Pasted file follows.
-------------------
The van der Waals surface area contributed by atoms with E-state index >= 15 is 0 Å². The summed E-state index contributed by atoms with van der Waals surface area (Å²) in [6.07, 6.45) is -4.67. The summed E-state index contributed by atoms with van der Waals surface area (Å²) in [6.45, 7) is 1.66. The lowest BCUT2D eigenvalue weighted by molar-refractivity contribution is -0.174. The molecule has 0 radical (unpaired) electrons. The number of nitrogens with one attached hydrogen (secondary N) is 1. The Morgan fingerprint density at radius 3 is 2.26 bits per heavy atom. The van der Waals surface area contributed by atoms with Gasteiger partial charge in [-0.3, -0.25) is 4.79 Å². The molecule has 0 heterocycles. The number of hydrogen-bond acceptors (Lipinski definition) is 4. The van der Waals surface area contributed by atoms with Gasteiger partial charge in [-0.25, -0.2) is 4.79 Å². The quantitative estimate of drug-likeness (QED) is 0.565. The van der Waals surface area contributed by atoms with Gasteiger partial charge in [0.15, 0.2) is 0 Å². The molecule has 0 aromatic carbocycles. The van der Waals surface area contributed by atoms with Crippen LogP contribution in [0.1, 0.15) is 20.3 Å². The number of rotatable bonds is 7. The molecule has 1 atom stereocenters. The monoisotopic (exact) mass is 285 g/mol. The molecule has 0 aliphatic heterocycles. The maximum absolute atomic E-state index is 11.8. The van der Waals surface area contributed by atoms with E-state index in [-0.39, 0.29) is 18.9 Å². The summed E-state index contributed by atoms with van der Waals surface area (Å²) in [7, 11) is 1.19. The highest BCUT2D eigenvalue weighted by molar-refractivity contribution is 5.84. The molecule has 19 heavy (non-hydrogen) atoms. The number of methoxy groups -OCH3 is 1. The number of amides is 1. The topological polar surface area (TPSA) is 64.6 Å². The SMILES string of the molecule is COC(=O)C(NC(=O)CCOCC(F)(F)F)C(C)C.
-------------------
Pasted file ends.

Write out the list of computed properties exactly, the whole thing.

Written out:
The van der Waals surface area contributed by atoms with E-state index >= 15 is 0 Å². The summed E-state index contributed by atoms with van der Waals surface area (Å²) in [6.07, 6.45) is -4.67. The summed E-state index contributed by atoms with van der Waals surface area (Å²) in [6.45, 7) is 1.66. The lowest BCUT2D eigenvalue weighted by molar-refractivity contribution is -0.174. The molecule has 0 radical (unpaired) electrons. The number of nitrogens with one attached hydrogen (secondary N) is 1. The Morgan fingerprint density at radius 3 is 2.26 bits per heavy atom. The van der Waals surface area contributed by atoms with Gasteiger partial charge in [-0.3, -0.25) is 4.79 Å². The molecule has 0 heterocycles. The number of hydrogen-bond acceptors (Lipinski definition) is 4. The van der Waals surface area contributed by atoms with Gasteiger partial charge in [-0.25, -0.2) is 4.79 Å². The quantitative estimate of drug-likeness (QED) is 0.565. The van der Waals surface area contributed by atoms with Gasteiger partial charge in [0.15, 0.2) is 0 Å². The molecule has 0 aromatic carbocycles. The van der Waals surface area contributed by atoms with Crippen LogP contribution in [0.1, 0.15) is 20.3 Å². The number of rotatable bonds is 7. The molecule has 1 atom stereocenters. The monoisotopic (exact) mass is 285 g/mol. The molecule has 0 aliphatic heterocycles. The maximum absolute atomic E-state index is 11.8. The van der Waals surface area contributed by atoms with E-state index in [-0.39, 0.29) is 18.9 Å². The summed E-state index contributed by atoms with van der Waals surface area (Å²) in [7, 11) is 1.19. The highest BCUT2D eigenvalue weighted by molar-refractivity contribution is 5.84. The molecule has 19 heavy (non-hydrogen) atoms. The number of methoxy groups -OCH3 is 1. The number of amides is 1. The topological polar surface area (TPSA) is 64.6 Å². The SMILES string of the molecule is COC(=O)C(NC(=O)CCOCC(F)(F)F)C(C)C.